The cube has 6 stable equilibria; one on each of the flat faces, as shown.
The cube has 5 stable equilibria; one on each of the flat faces, as shown.
The sliced cylinder only has 1 stable equilibrium. However, it is not a shape that satisfies our need because it has 3 unstable equilibria; one on the top of the cylinder and one at each of the tips.

Monday, 7 January 2013

Sense and instability

Figure 1. A worried little weeble.
Did you ever have set of weebles? I did. They were wonderful little toys that lived up to their advertising slogan of “weebles wobble, but they don’t fall down”. The whole premise was that you got a set of several small plastic egg shaped characters (as seen in Figure 1) that would always wobble back to an upright position, no matter what position you started them from. As you can imagine hours of fun could be had with these little things.

The toy's mechanism is very simple. The bottom of the weeble is much heavier than the rest of the body, this means its centre of gravity is very low. Due its egg shaped body the weeble will always wobble such that its centre of gravity is at its lowest point. The applet below shows how this idea works [1]. On the left shape click on the red star which is the centre of mass and move it around the shape. The effect can be seen in the shape on the right. The shape on the right can then be grabbed and started from different initial points. However, it will always evolve to a stable point.

Why am I talking about weebles? Well, they are a really nice way of demonstrating how mathematicians understand equilibrium points, stability and instability. Although theoretically if a body was placed at its equilibrium points nothing further would occur, we know that physically we cannot be that accurate. Thus, equilibrium points can then be separated (generally) into stable and unstable points [2]. Thankfully, the mathematical notion of stability accords with our everyday use of the word. A body is stable if given a small push (or perturbation) it returns back to its previous position.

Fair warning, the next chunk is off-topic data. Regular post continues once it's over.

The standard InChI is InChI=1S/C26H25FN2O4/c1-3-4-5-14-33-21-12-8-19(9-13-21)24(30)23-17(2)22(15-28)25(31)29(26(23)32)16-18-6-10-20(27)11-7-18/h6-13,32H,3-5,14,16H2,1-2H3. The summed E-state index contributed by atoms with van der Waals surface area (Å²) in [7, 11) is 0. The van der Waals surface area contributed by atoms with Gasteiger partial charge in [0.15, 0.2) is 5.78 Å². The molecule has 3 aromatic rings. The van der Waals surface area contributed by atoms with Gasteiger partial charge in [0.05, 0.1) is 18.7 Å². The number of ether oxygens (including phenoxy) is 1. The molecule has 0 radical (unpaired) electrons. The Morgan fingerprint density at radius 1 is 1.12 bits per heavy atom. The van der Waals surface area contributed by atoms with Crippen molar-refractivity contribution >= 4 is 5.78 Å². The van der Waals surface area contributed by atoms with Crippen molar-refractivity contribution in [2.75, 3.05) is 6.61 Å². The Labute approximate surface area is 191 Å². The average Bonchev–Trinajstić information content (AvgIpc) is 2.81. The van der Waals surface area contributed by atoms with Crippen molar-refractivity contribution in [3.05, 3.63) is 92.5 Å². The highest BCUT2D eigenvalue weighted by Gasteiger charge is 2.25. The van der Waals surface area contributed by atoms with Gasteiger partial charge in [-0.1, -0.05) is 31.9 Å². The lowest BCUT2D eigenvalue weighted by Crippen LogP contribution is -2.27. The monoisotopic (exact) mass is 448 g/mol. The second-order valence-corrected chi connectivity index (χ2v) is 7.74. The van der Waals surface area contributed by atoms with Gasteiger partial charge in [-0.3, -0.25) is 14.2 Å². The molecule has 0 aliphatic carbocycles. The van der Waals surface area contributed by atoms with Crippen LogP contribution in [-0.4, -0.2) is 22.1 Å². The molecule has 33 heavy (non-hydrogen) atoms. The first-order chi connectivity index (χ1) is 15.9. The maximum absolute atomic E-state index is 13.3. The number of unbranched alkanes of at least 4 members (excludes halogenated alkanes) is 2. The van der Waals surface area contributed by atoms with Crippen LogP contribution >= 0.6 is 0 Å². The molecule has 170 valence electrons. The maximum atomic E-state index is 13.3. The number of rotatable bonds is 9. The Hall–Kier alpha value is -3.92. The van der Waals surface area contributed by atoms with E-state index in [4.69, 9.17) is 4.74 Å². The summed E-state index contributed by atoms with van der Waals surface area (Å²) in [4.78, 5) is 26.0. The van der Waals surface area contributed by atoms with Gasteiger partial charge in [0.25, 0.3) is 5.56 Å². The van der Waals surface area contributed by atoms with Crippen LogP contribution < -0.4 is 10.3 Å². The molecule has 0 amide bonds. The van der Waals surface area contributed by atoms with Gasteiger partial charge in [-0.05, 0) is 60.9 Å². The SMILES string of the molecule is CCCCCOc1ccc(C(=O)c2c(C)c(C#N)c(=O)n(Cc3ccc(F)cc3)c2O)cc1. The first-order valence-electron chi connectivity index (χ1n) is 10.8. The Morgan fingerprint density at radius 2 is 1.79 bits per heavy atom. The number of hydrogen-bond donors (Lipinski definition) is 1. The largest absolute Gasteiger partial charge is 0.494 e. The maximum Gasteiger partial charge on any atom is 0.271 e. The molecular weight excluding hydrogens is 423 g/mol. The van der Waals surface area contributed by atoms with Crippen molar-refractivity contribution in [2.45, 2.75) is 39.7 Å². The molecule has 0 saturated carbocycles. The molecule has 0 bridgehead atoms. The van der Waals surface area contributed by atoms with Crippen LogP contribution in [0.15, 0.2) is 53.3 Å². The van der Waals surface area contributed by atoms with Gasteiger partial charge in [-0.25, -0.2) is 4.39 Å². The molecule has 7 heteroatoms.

Figure 2. A wobbling weeble.
For a concrete example of this consider Figure 3, which is a schematic diagram of a curved bowl containing some balls. A is a stable equilibrium point; if the ball is given a small push it will return back to A. If the ball is given a big enough push it can roll right over the dividing line into the C position and this is also a stable equilibrium point. Now consider placing a ball at B. Since the bowl is completely flat there B is also an equilibrium point. However, it is an unstable equilibrium point. This is because no matter how small a push the ball is given it will never head back to B, but rather roll to one of A or C. Importantly, stability is only defined at points A, B and C because these are the only equilibrium points.

Figure 3. Illustrating stable and unstable equilibrium points.
A similar idea is applicable to the states of the weeble. When the weeble is upright it is equivalent to the ball being at A or C; the weeble is at a stable equilibrium point. Now suppose you could balance the weeble perfectly on its head, such that the centre of gravity, G, is directly above the flat point of its head, as in Figure 4. This is equivalent to the point B in Figure 2. It is an equilibrium point and, so, theoretically, if placed there, with no perturbation, then the weeble would stay there forever. However, any perturbation, no matter how small, will cause it to flip over and turn the right way up.
Figure 4. Stable and unstable weebles.
In two weeks time I will continue this topic and see what happens when we remove the possibility of weighting the bottom and only depend on the geometry of the object.

[1] All credit of the applet goes to this website:

[2] Note that there are also saddle points and centres but we’re not going to talk about them as they’re special cases that few people care about. Also, the stable and unstable points could each be further split up into oscillatory and non-oscillatory points but again we’re going to ignore this complexity.